In other words, the denial is empty. The bulk of the NT text has indeed been selected, and most importantly, is agreed by all not to be in serious dispute, because it is found in the Majority of MSS, including early Uncials, papyri, and even damaged, tampered-with and heretical documents.

      Thus we can by observation establish both that a base-text has in fact been selected by all textual critics, even if only for convenience and a starting-point, and that the method of selection has historically been its presence in the majority of MSS.

      One simply cannot “start with the variants”, because without a base-text having areas of agreement without variation, we cannot know where and what the variants are.

      Yours in Christ,

      Nazaroo

    • Nazaroo October 21, 2010 / 5:20 am

      Dear James:

      I feel moved to explain further my thinking on base-texts, for those who may be struggling with the ideas and wondering what the substance is.

      The Cookie Cutter Analogy

      Let me begin with a simple analogy: If I want to make cookies of a certain shape (gingermen) I use a cookie-cutter, a re-useable metal blade, shaped in the outline I want.

      But I still can’t make cookies without rolling out beforehand a large flat piece of cookie-dough, to cut the cookies from.

      When a cookie is cut, the shape of it is as clearly and surely defined by the hole left in the dough, as by the cookie. Either outline (they are identical) is adequate to define the cookie-shape.

      An even better analogy comes from mathematics. We may take “straight lines” and other geometrical objects for granted in daily use, without thought.

      But straight lines cannot be scientifically defined or meaningful without a “space” in which they exist, and in which they can be assigned key properties, like whether they cross if they are parallel. We normally discuss straight lines and other geometrical objects in what is called “Euclidean Space”, meaning a physical “space” in which certain laws and properties hold true, which determine and define the objects in it and their behaviour.

      Although other “Non-Euclidean spaces” are possible, they must be chosen (specified by the mathematician) in order to pose other rules and behaviors which differ from those in Euclidean space.

      We could no more conduct the science of Geometry without an agreed-upon “space” as we could step from a plane without an understanding of wind, gravity, and a parachute.

      Similarly, whatever form we choose to use to express or define a “base-text“, we still have to have one to conduct the science of textual criticism. All operations are performed in a “space” which for all intents and purposes means operating on a base-text.

      It does not matter whether we operate on paper or abstractly, or whether we prefer a printed text with footnotes or a series of Colwell Diagrams:

      http://adultera.awardspace.com/RECON/VU.html

      We must choose some form in which to express the text from which the variation can be detected.

      A base-text gives us not only a way to collate and identify variants, but it also gives these variants a scope and a context, and groups them with related variants in a way that enables us to compare and choose between them.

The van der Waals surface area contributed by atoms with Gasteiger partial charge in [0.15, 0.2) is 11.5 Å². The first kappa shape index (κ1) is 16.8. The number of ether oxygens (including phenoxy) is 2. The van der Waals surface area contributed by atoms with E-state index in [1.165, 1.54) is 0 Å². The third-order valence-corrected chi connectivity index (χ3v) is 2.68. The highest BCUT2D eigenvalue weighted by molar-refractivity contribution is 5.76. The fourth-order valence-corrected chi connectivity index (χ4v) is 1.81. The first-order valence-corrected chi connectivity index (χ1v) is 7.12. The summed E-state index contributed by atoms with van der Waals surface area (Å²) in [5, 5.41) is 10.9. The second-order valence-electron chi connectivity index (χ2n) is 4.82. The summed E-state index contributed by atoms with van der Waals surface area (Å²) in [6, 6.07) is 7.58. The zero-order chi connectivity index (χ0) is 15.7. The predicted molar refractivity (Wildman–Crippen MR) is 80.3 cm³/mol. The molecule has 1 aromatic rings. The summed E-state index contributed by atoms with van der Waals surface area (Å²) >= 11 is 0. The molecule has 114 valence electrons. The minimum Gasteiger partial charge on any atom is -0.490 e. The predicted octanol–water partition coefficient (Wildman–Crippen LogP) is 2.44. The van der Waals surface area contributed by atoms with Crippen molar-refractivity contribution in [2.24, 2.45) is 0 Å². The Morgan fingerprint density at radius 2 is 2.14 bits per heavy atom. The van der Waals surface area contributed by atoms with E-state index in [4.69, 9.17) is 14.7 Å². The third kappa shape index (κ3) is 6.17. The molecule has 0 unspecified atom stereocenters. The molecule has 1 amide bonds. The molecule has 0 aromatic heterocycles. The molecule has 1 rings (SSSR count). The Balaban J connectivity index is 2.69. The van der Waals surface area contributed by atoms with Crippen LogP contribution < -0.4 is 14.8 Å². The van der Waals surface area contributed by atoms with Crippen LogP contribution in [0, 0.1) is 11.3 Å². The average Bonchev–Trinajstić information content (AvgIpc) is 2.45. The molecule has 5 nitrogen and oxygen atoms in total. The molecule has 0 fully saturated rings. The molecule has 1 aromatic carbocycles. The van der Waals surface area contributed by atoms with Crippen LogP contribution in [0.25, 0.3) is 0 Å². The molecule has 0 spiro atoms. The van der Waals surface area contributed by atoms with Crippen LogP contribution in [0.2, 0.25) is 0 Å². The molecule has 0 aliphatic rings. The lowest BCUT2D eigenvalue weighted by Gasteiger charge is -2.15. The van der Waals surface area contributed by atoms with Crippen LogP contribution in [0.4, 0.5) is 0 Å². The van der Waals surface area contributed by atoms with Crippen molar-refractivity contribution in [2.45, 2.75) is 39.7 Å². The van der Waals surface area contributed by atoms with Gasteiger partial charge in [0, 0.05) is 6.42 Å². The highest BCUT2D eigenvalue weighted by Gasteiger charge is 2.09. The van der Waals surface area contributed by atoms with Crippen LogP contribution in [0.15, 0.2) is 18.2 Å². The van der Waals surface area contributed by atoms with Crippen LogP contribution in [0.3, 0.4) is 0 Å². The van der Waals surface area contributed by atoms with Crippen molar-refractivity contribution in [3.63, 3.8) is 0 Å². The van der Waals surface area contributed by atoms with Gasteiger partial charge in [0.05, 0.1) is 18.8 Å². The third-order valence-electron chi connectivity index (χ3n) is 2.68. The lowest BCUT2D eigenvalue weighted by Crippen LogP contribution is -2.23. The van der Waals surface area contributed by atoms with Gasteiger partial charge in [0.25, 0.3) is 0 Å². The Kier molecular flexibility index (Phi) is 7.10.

We may still be free to choose other ways to tabulate, express, and group variants. Abstract ways that are independent of position in a text, or independent of author, etc., but we must keep coming back to the basic questions:

      Where in the text does this variant occur?

      How do we know its a variant?

      What are the other variants?

      What is the Variation-Unit (or set) to which it belongs?

      All these questions must be addressed and answered through a consideration and expression of a base-text.

      peace in Christ,

      Nazaroo

  8. Nazaroo October 21, 2010 / 6:25 am

    What is Collating? – comparing Manuscripts (MSS), collecting readings.

    All textual criticism should probably begin with the collation of MSS. But what is the procedure? What is needed, what tools, skills, what methodology is best?

    A Tale of Two Critics

    Let us follow two textual critics, Tweedle-dum and Tweedle-dee, who in no wise resemble any real persons living or dead, like for instance myself and Mr. Snapp.

    They are confronted by the discovery of a completely new text, of which they have found 5 diverse MS copies from different locals.

    They agree that the first thing they must do (before publishing and becoming rich and famous) is to collate these surviving MSS.

    Not only do they intend to reap the glory for discovery, but also they want to be known as the experts who restored the lost original.

    Immediately there is a problem of method: Tweedle-dum says they need to have a base-text from which to work, noting the variants. He suggests they pick the oldest and/or best MS and use this, adding the variants from the other MSS as footnotes.

    Tweedle-dee scoffs at the plan. “Base-text? We don’t need no base-text. In any case, what if you choose the wrong MS for a base-text? You’ll make us both look like fools!”

    Tweedle-dum, unintimidated, says: “Look, there’s no such thing as the ‘wrong’ base-text. It will all come out in the footnotes anyway.” He humphs off to his own room, taking 2 of the 5 MSS with him, in order to create a ‘base-text’ from them.

    Tweedle-dee snickers to himself: “While he’s rewriting that long thing out by hand, I’ll be able to collate the other 4 in the same amount of time!”